High above the field at the recent Super Bowl, a tiny robot was hanging in tension. Fixed on wires and capable of skyrocketing and nosediving in three dimensions, the robot is also a video camera called SkyCam, now a staple in sports broadcasting. A new iteration of this technology wants to become the staple of another industry, but instead of hauling a camera and capturing football kickoffs, this version will carry and stack bricks.
Developed by an interdisciplinary team of researchers at the Chinese University of Hong Kong, CU-Brick is a cable-driven robot capable of building precise and intricate structures, piece by piece. Demonstration projects show the robot whizzing through the air and cleanly stacking bricks along the base of a wall. Its creators see the technology as a potential game-changing innovation for the construction industry, increasing the speed, accuracy, and safety of construction projects.
Created by Darwin Lau from the department of mechanical and automation engineering and Adam Fingrut from the school of architecture, CU-Brick moves just like one of those stadium cameras, with four anchors at the corners of the building site and connecting cables running overhead. Linked with a 3D model of the project, the robot picks up a brick in one place and sets it down in another until the structure is complete.
“Cable robots may seem like something different, but if we think back one step, it’s just as if you can imagine multiple cranes put together,” says Lau.
They’ve been testing this idea at larger and larger scales, first with a 6.5-square-foot test runs in the lab, then scaled up to a temporary structure with 13 foot walls at the Hong Kong Science Museum. Soon, they’ll use the robot to build a permanent structure on the CUHK campus with walls more than 30 feet long.
This larger project is set to be constructed in a few months. The structure is intended to be a kind of recycling collection site and upcycling pavilion, with built-in cabinets for students to drop off old batteries and donate or take reusable items, like books and electronics. The roughly plus-shaped pavilion will have wavy brick walls that flare out at certain points to create the storage space for the recycling receptacles. Benches will also be added manually.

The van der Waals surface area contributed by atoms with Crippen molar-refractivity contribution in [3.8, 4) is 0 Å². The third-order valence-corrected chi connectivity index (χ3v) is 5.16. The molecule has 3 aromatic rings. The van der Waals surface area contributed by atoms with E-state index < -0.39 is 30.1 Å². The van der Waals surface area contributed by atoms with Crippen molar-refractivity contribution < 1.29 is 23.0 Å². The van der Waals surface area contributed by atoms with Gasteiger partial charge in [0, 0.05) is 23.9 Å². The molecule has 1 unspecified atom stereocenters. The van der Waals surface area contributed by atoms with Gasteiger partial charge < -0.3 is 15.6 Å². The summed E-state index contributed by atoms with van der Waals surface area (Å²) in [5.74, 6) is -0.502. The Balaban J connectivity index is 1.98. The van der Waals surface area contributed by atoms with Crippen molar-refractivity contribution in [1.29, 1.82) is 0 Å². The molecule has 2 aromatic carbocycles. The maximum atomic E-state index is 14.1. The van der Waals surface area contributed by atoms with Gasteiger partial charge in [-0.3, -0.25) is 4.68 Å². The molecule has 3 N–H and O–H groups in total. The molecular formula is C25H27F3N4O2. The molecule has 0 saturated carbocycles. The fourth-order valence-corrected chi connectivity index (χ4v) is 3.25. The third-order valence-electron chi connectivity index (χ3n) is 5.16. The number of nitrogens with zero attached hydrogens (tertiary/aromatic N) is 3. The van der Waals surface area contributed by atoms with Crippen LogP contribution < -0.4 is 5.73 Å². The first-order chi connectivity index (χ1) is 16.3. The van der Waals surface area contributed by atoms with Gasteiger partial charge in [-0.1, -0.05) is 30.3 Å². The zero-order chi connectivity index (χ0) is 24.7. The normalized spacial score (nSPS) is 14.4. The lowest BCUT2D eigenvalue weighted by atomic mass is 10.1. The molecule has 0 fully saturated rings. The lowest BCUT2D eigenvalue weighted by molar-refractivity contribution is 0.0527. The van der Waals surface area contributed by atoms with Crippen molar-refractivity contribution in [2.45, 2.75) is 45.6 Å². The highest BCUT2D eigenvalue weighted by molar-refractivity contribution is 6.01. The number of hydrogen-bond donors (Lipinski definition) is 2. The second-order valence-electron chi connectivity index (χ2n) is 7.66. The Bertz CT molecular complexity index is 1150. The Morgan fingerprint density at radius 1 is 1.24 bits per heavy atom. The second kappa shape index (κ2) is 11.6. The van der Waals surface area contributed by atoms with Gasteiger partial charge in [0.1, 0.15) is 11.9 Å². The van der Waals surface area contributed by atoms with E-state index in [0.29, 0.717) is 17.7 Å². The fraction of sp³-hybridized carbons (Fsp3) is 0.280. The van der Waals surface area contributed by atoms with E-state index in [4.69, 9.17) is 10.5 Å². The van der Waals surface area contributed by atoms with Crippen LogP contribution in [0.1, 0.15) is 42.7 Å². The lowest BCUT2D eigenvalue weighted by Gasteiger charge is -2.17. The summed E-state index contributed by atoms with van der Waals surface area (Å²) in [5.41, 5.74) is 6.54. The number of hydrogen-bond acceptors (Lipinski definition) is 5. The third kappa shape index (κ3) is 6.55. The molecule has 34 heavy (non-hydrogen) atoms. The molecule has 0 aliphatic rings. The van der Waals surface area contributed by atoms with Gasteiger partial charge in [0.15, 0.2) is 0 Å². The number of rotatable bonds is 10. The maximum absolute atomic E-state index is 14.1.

The idea is that this design, while not impossible for a human to build, can be built more accurately by a computer-controlled robot. “It’s about illustrating what the potential is in design, and how we can get maximum variety,” Fingrut says. “That becomes a design opportunity.”
It also can make the process of building safer. Lau says the system could eventually be scaled up to carry heavier building materials, or even entire room-size modules, reducing or even eliminating the need for human workers to carry heavy loads. “We want it to be a safe site. That’s the goal. Safe but also to make sense economically,” Lau says.
Fingrut says it’s too soon to say whether CU-Brick will make the construction process go faster, as the demonstration project is more about showing the dexterity of the system. But both he and Lau expect that this kind of automation can make construction faster and cheaper. “The machines we’ve been working with are capable of working without a lunch break,” Fingrut says.
CU-Brick doesn’t completely automate the building process. For the upcycling pavilion project, the system will include one robot to scan and select bricks. Then, a human will apply the right amount of mortar based on the stage of construction, and CU-Brick will carry and place the brick directly in the location shown in the 3D model.
Robots are hardly new to the construction world. Automated technologies like multi-axis robotic arms have been used to explore pick-and-place construction, where an arm picks up individual building blocks and gradually stacks them into a structure, either from a fixed point or a moving base. Flying drones have even been suggested as potential labor assistants for this type of piecemeal construction. All of these options have their limitations, from how high they can build to how heavy the building materials can be. CU-Brick, Lau says, “can have a large space as well as a good payload to carry.”
Fingrut says one of the other benefits of the CU-Brick system is its compact size, especially when existing structures can be used to create the four anchor points for the cables. “The whole system could be a laptop, and the rests fit inside a small suitcase or backpack,” he says. Compared to a robotic arm, which could require a tractor to move from one place to another on a building site, CU-Brick is a versatile alternative.
It’s also a way to solve a labor issue plaguing the global construction industry. For repetitive, manual jobs like bricklaying, robots offer a viable solution.
“It’s not a matter of robots replacing human workers, it’s that there are no human workers who want to do this job,” says Lau.